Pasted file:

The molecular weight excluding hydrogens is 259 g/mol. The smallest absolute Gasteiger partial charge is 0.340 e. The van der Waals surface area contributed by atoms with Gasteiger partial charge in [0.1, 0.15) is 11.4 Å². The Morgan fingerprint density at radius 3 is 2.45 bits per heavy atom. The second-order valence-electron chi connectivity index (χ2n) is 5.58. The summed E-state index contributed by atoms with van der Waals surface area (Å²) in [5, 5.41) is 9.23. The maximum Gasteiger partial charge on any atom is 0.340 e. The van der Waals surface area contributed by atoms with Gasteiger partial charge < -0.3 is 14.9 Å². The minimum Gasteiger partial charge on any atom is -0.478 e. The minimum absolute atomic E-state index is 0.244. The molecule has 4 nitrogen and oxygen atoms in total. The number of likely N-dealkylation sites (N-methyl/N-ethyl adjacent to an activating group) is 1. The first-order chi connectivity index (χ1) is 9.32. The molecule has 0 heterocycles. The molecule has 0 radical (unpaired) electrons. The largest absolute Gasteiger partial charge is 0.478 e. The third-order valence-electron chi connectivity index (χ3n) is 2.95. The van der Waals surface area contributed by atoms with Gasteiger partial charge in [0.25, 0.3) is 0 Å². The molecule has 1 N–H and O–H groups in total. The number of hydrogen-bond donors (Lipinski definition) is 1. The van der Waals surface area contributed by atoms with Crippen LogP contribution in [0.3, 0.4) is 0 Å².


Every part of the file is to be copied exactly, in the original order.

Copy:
The molecular weight excluding hydrogens is 259 g/mol. The smallest absolute Gasteiger partial charge is 0.340 e. The van der Waals surface area contributed by atoms with Gasteiger partial charge in [0.1, 0.15) is 11.4 Å². The Morgan fingerprint density at radius 3 is 2.45 bits per heavy atom. The second-order valence-electron chi connectivity index (χ2n) is 5.58. The summed E-state index contributed by atoms with van der Waals surface area (Å²) in [5, 5.41) is 9.23. The maximum Gasteiger partial charge on any atom is 0.340 e. The van der Waals surface area contributed by atoms with Gasteiger partial charge < -0.3 is 14.9 Å². The minimum Gasteiger partial charge on any atom is -0.478 e. The minimum absolute atomic E-state index is 0.244. The molecule has 4 nitrogen and oxygen atoms in total. The number of likely N-dealkylation sites (N-methyl/N-ethyl adjacent to an activating group) is 1. The first-order chi connectivity index (χ1) is 9.32. The molecule has 0 heterocycles. The molecule has 0 radical (unpaired) electrons. The largest absolute Gasteiger partial charge is 0.478 e. The third-order valence-electron chi connectivity index (χ3n) is 2.95. The van der Waals surface area contributed by atoms with Gasteiger partial charge in [0.25, 0.3) is 0 Å². The molecule has 1 N–H and O–H groups in total. The number of hydrogen-bond donors (Lipinski definition) is 1. The van der Waals surface area contributed by atoms with Crippen LogP contribution in [0.3, 0.4) is 0 Å².